That box can wait – Tasks of a widow

In my first few months as a widow I realised that parts of my path were going to feel painstakingly slow. Snail-like as I dragged myself onwards from task to task. Obstacle to obstacle. Retreating into my shell for rest and respite.

Yet, with all due respect to snails, I don’t think that snails have much fun or see much of the world! I didn’t want to just dwell, mourn and reflect. I wanted to positively parent our kids and focus on figuring out how to live and laugh again.

So once all the essential first year widow tasks were completed I decided to leave the remaining tasks to wait.

Trusting that when I was ready I would feel an impulse to clear out and declutter specific belongings and boxes.

I’m midway through my sixth year as a widow and Mick’s smaller mementoes, some of the medical notes and tax paperwork are almost untouched. They are laden with memories.

The mementoes remind me of Mick before cancer. The man that we lost. His passions and aspirations that are no longer.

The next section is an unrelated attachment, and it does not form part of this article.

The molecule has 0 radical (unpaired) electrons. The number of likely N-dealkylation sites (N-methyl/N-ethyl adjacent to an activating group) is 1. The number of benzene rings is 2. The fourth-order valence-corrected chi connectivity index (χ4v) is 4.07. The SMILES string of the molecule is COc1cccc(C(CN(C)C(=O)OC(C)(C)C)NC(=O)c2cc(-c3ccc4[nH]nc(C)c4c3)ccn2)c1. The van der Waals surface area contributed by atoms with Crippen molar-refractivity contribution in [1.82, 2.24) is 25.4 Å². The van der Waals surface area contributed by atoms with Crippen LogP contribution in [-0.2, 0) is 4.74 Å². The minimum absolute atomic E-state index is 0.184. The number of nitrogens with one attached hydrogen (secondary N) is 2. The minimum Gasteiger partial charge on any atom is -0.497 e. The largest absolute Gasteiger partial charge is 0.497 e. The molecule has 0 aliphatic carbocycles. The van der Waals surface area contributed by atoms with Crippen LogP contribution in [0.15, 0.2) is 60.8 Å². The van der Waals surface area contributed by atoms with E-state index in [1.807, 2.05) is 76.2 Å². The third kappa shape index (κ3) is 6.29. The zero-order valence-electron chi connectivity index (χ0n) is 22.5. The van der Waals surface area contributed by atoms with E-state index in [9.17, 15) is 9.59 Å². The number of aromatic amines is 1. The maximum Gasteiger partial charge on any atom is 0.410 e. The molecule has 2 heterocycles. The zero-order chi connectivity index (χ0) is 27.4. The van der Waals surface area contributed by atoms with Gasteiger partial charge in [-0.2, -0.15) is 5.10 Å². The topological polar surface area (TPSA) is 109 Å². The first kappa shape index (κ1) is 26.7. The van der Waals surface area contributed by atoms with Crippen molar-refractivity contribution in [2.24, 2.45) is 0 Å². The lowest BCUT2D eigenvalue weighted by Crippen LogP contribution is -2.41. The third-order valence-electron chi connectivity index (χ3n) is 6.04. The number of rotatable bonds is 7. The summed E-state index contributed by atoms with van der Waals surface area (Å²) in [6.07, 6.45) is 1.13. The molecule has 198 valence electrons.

The paperwork triggers painful emotions as I remember many angst-ridden appointments. Teetering between hope and reality.

When, I look at some boxes or open some drawers, my body recoils.

Well meaning friends and family offer to help but there are some things only a widow can do.

“No thank you” I say. “That box can wait. I will do it, just not yet”.

Sifting, sorting and questioning will be required.

What would Mick want the children to have in the future? What would the children like to have? What records do I still need to keep for tax and financial purposes?

It will be easier if I am full of light, energy and resolve before I face such a task.

A few evenings ago, I felt such an impulse. The kids and I had had a wonderful few days enjoying summer, splashing and frolicking in the water, playing with dear friends. I was energised and my heart was light. As I delved into my filing cabinets to find an appliance warranty my gaze was drawn to a whole drawer of paperwork that I have previously not been able to stomach. I sat down and started to sort and shred. The memories were intense but balanced by the joy and light in my heart. I made quick decisive progress working through folder after folder.

I went to sleep easily that night. Although I had spent the evening revisiting many bumps and twists from our cancer rollercoaster ride, I snuggled under the covers with a smile. Smiling, thinking of the all the dolphin like games that the kids and I had played in the past few days, yet also pleased that the snail within me had traversed another rock.

Maybe I will sift through the smaller mementoes soon!

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